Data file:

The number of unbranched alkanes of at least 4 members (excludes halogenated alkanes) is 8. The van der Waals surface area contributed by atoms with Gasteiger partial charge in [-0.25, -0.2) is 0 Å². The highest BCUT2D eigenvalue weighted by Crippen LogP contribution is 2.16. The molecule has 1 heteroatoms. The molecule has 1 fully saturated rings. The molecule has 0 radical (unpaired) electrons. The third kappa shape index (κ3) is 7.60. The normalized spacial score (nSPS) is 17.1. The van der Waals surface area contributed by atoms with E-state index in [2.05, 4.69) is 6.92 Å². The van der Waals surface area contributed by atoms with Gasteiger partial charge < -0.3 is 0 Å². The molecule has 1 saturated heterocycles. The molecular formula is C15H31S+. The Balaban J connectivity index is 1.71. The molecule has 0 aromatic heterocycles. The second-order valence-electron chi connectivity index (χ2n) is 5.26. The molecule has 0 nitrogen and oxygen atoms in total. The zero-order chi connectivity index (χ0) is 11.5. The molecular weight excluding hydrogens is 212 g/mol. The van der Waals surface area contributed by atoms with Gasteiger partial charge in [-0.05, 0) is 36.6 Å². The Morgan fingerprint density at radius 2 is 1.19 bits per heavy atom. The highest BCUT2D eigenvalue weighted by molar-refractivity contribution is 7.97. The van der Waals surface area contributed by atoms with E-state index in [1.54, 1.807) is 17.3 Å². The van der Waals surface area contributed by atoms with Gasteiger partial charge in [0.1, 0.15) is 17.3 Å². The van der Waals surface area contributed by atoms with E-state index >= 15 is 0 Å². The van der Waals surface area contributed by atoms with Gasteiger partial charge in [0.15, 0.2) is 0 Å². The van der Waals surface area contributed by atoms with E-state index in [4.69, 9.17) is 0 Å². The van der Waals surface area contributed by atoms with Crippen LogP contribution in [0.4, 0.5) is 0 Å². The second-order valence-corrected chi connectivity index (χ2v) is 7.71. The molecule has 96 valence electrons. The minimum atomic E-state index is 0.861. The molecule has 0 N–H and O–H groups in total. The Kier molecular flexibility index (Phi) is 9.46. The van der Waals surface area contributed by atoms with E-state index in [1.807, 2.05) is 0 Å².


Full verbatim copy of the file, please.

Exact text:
The number of unbranched alkanes of at least 4 members (excludes halogenated alkanes) is 8. The van der Waals surface area contributed by atoms with Gasteiger partial charge in [-0.25, -0.2) is 0 Å². The highest BCUT2D eigenvalue weighted by Crippen LogP contribution is 2.16. The molecule has 1 heteroatoms. The molecule has 1 fully saturated rings. The molecule has 0 radical (unpaired) electrons. The third kappa shape index (κ3) is 7.60. The normalized spacial score (nSPS) is 17.1. The van der Waals surface area contributed by atoms with E-state index in [2.05, 4.69) is 6.92 Å². The van der Waals surface area contributed by atoms with Gasteiger partial charge < -0.3 is 0 Å². The molecule has 1 saturated heterocycles. The molecular formula is C15H31S+. The Balaban J connectivity index is 1.71. The molecule has 0 aromatic heterocycles. The second-order valence-electron chi connectivity index (χ2n) is 5.26. The molecule has 0 nitrogen and oxygen atoms in total. The zero-order chi connectivity index (χ0) is 11.5. The molecular weight excluding hydrogens is 212 g/mol. The van der Waals surface area contributed by atoms with Gasteiger partial charge in [-0.05, 0) is 36.6 Å². The Morgan fingerprint density at radius 2 is 1.19 bits per heavy atom. The highest BCUT2D eigenvalue weighted by molar-refractivity contribution is 7.97. The van der Waals surface area contributed by atoms with E-state index in [1.54, 1.807) is 17.3 Å². The van der Waals surface area contributed by atoms with Gasteiger partial charge in [0.1, 0.15) is 17.3 Å². The van der Waals surface area contributed by atoms with E-state index >= 15 is 0 Å². The van der Waals surface area contributed by atoms with Gasteiger partial charge in [0.15, 0.2) is 0 Å². The van der Waals surface area contributed by atoms with E-state index in [4.69, 9.17) is 0 Å². The van der Waals surface area contributed by atoms with Crippen LogP contribution in [0.4, 0.5) is 0 Å². The second-order valence-corrected chi connectivity index (χ2v) is 7.71. The molecule has 96 valence electrons. The minimum atomic E-state index is 0.861. The molecule has 0 N–H and O–H groups in total. The Kier molecular flexibility index (Phi) is 9.46. The van der Waals surface area contributed by atoms with E-state index in [1.807, 2.05) is 0 Å².